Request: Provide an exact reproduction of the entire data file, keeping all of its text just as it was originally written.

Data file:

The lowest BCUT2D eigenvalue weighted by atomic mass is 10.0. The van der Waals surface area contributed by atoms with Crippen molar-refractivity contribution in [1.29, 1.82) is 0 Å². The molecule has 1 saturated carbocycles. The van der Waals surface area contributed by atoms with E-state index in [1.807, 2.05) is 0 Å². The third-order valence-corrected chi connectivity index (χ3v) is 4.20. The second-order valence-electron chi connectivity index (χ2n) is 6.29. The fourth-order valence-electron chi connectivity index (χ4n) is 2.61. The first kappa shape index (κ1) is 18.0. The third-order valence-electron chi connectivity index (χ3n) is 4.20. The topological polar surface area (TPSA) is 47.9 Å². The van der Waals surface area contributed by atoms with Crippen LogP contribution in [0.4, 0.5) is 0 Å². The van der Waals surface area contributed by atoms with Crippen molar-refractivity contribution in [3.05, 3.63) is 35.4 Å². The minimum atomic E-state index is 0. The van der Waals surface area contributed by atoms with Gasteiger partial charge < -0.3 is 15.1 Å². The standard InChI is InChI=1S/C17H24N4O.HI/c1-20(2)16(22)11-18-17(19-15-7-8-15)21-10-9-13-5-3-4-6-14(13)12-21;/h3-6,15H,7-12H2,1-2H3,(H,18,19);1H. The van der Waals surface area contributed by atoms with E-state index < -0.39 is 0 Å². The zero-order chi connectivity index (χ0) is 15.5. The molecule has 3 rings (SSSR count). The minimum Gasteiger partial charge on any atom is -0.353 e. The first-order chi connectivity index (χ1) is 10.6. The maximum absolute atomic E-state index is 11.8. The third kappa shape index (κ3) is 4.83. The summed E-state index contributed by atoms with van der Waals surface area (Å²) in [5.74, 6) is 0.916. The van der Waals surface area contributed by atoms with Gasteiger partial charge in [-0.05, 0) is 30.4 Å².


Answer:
The lowest BCUT2D eigenvalue weighted by atomic mass is 10.0. The van der Waals surface area contributed by atoms with Crippen molar-refractivity contribution in [1.29, 1.82) is 0 Å². The molecule has 1 saturated carbocycles. The van der Waals surface area contributed by atoms with E-state index in [1.807, 2.05) is 0 Å². The third-order valence-corrected chi connectivity index (χ3v) is 4.20. The second-order valence-electron chi connectivity index (χ2n) is 6.29. The fourth-order valence-electron chi connectivity index (χ4n) is 2.61. The first kappa shape index (κ1) is 18.0. The third-order valence-electron chi connectivity index (χ3n) is 4.20. The topological polar surface area (TPSA) is 47.9 Å². The van der Waals surface area contributed by atoms with Crippen LogP contribution in [0.4, 0.5) is 0 Å². The van der Waals surface area contributed by atoms with Crippen molar-refractivity contribution in [3.05, 3.63) is 35.4 Å². The minimum atomic E-state index is 0. The van der Waals surface area contributed by atoms with Gasteiger partial charge < -0.3 is 15.1 Å². The standard InChI is InChI=1S/C17H24N4O.HI/c1-20(2)16(22)11-18-17(19-15-7-8-15)21-10-9-13-5-3-4-6-14(13)12-21;/h3-6,15H,7-12H2,1-2H3,(H,18,19);1H. The van der Waals surface area contributed by atoms with E-state index < -0.39 is 0 Å². The zero-order chi connectivity index (χ0) is 15.5. The molecule has 3 rings (SSSR count). The minimum Gasteiger partial charge on any atom is -0.353 e. The first-order chi connectivity index (χ1) is 10.6. The maximum absolute atomic E-state index is 11.8. The third kappa shape index (κ3) is 4.83. The summed E-state index contributed by atoms with van der Waals surface area (Å²) in [5.74, 6) is 0.916. The van der Waals surface area contributed by atoms with Gasteiger partial charge in [-0.05, 0) is 30.4 Å².